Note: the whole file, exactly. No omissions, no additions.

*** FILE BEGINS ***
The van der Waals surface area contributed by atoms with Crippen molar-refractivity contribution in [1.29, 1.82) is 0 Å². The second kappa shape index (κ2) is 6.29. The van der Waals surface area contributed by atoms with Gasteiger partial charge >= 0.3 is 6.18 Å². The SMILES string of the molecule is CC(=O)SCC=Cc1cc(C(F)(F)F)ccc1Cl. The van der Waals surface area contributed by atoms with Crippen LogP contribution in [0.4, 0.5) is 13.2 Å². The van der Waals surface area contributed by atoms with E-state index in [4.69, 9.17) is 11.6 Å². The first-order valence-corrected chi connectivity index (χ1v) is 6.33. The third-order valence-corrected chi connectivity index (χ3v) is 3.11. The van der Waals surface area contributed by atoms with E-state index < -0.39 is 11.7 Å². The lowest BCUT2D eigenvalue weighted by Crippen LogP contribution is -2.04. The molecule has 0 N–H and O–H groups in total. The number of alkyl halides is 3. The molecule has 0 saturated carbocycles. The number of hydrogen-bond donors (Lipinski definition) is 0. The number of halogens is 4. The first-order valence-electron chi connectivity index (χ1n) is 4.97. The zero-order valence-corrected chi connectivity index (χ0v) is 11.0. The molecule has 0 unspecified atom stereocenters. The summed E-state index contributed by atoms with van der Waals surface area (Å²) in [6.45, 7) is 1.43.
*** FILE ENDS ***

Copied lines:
The van der Waals surface area contributed by atoms with Crippen molar-refractivity contribution in [1.29, 1.82) is 0 Å². The second kappa shape index (κ2) is 6.29. The van der Waals surface area contributed by atoms with Gasteiger partial charge >= 0.3 is 6.18 Å². The SMILES string of the molecule is CC(=O)SCC=Cc1cc(C(F)(F)F)ccc1Cl. The van der Waals surface area contributed by atoms with Crippen LogP contribution in [0.4, 0.5) is 13.2 Å². The van der Waals surface area contributed by atoms with E-state index in [4.69, 9.17) is 11.6 Å². The first-order valence-corrected chi connectivity index (χ1v) is 6.33. The third-order valence-corrected chi connectivity index (χ3v) is 3.11. The van der Waals surface area contributed by atoms with E-state index < -0.39 is 11.7 Å². The lowest BCUT2D eigenvalue weighted by Crippen LogP contribution is -2.04. The molecule has 0 N–H and O–H groups in total. The number of alkyl halides is 3. The molecule has 0 saturated carbocycles. The number of hydrogen-bond donors (Lipinski definition) is 0. The number of halogens is 4. The first-order valence-electron chi connectivity index (χ1n) is 4.97. The zero-order valence-corrected chi connectivity index (χ0v) is 11.0. The molecule has 0 unspecified atom stereocenters. The summed E-state index contributed by atoms with van der Waals surface area (Å²) in [6.45, 7) is 1.43.